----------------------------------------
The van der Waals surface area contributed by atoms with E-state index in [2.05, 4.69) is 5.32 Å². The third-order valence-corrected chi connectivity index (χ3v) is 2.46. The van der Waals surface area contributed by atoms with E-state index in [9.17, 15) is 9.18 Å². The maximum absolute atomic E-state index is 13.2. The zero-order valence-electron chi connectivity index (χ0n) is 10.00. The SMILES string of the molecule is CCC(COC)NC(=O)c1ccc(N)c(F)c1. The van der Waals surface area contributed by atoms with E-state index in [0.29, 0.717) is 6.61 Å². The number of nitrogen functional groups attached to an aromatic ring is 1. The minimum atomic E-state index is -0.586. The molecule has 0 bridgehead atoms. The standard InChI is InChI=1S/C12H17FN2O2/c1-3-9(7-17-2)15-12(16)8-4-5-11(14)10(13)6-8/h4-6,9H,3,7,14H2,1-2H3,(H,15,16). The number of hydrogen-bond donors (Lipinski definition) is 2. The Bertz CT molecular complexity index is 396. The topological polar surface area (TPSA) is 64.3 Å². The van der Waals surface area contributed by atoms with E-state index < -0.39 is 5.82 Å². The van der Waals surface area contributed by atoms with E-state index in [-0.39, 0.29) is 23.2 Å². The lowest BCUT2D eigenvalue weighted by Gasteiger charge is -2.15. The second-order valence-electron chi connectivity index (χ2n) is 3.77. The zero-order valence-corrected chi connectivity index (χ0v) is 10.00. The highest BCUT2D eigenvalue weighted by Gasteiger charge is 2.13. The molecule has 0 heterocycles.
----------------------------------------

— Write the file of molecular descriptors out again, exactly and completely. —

The van der Waals surface area contributed by atoms with E-state index in [2.05, 4.69) is 5.32 Å². The third-order valence-corrected chi connectivity index (χ3v) is 2.46. The van der Waals surface area contributed by atoms with E-state index in [9.17, 15) is 9.18 Å². The maximum absolute atomic E-state index is 13.2. The zero-order valence-electron chi connectivity index (χ0n) is 10.00. The SMILES string of the molecule is CCC(COC)NC(=O)c1ccc(N)c(F)c1. The van der Waals surface area contributed by atoms with E-state index in [0.29, 0.717) is 6.61 Å². The number of nitrogen functional groups attached to an aromatic ring is 1. The minimum atomic E-state index is -0.586. The molecule has 0 bridgehead atoms. The standard InChI is InChI=1S/C12H17FN2O2/c1-3-9(7-17-2)15-12(16)8-4-5-11(14)10(13)6-8/h4-6,9H,3,7,14H2,1-2H3,(H,15,16). The number of hydrogen-bond donors (Lipinski definition) is 2. The Bertz CT molecular complexity index is 396. The topological polar surface area (TPSA) is 64.3 Å². The van der Waals surface area contributed by atoms with E-state index < -0.39 is 5.82 Å². The van der Waals surface area contributed by atoms with E-state index in [-0.39, 0.29) is 23.2 Å². The lowest BCUT2D eigenvalue weighted by Gasteiger charge is -2.15. The second-order valence-electron chi connectivity index (χ2n) is 3.77. The zero-order valence-corrected chi connectivity index (χ0v) is 10.00. The highest BCUT2D eigenvalue weighted by Gasteiger charge is 2.13. The molecule has 0 heterocycles.